Don't Think He Hasn't Tried

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In addition to being known as one of the most loved and revered businessmen- some would say- ever, a savvy investor and a lover of Cherry Coke, Buffett is known for one thing above all else– going out of his way to awkwardly marry aberrant sex fetish with folksy business wisdom. Some of his greatest hits include telling Bloomberg, on the matter of why people should want to sell their companies to BRK, “You can sell it to Berkshire, and we’ll put it in the Metropolitan Museum; it’ll have a wing all by itself; it’ll be there forever. Or you can sell it to some porn shop operator, and he’ll take the painting and he’ll make the boobs a little bigger and he’ll stick it up in the window, and some other guy will come along in a raincoat, and he’ll buy it.” Telling investors on his decision to buy NetJets, “Once you've flown NetJets, returning to commercial flight is like going back to holding hands." Telling investors, of the housing crisis, “As house prices fall, a huge amount of financial folly is being exposed. You only learn who has been swimming naked when the tide goes out.” Telling CBS, on the topic of bridge: “You know, if I’m playing bridge and a naked woman walks by, I don’t even see her. Don’t test me on that!” Telling Forbes, in 1974, on stocks being undervalued: “[I feel] like an oversexed guy in a whorehouse.” [Forbes changed "whorehouse" to "harem."] Today he added another track to the album in an excerpt of his annual investor letter to be released this spring.

As part of his argument for why one shouldn't own gold, he noted, "Beyond the staggering valuation given the existing stock of gold, current prices make today's annual production of gold command about $160 billion. Buyers -- whether jewelry and industrial users, frightened individuals, or speculators -- must continually absorb this additional supply to merely maintain an equilibrium at present prices. A century from now the 400 million acres of farmland will have produced staggering amounts of corn, wheat, cotton, and other crops -- and will continue to produce that valuable bounty, whatever the currency may be. Exxon Mobil will probably have delivered trillions of dollars in dividends to its owners and will also hold assets worth many more trillions (and, remember, you get 16 Exxons). The 170,000 tons of gold will be unchanged in size and still incapable of producing anything. You can fondle the cube, but it will not respond."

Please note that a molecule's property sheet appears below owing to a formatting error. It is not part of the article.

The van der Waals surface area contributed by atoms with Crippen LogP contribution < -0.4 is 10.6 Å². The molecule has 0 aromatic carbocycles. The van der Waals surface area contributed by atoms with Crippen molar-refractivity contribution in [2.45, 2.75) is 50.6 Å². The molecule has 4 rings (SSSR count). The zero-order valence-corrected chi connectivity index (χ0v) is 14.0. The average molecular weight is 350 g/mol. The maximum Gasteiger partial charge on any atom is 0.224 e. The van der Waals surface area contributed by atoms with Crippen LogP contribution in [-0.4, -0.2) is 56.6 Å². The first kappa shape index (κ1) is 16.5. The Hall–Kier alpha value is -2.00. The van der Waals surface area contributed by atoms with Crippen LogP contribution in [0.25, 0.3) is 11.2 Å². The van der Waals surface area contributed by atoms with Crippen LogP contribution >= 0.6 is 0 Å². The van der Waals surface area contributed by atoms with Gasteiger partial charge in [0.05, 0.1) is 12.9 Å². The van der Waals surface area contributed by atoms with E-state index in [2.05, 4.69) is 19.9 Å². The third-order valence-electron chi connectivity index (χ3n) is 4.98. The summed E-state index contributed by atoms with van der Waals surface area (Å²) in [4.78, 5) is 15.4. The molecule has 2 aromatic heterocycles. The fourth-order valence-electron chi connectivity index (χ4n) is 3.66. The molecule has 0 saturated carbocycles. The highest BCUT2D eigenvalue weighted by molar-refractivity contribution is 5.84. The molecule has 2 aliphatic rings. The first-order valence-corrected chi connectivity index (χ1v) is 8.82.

Only, as any Warren Buffett scholar worth his or her salt will tell you, that clearly wasn't the line of his choosing but rather what Fortune, where it appeared, came up with after rejecting his previous drafts, reminding Buffett that theirs is family publication. We've obtained the originals and, in the interest of full disclosure and because its how Warren would have wanted it, will share them now.

* "You can talk dirty to a cube but it will not respond."
* "You can make obscene gestures in a cube's direction but it will not respond."
* "You can buy an apartment in the building a cross from a cube and watch it at night through binoculars but it will not respond."
* "You can send nude pictures of yourself to a cube but it will not respond."
* "You can initiate a nice snuggle with a cube in the hopes that it will lead to sex, but it will not respond."
* "You can run your tongue all around the outer rim of the cube, but it will not respond."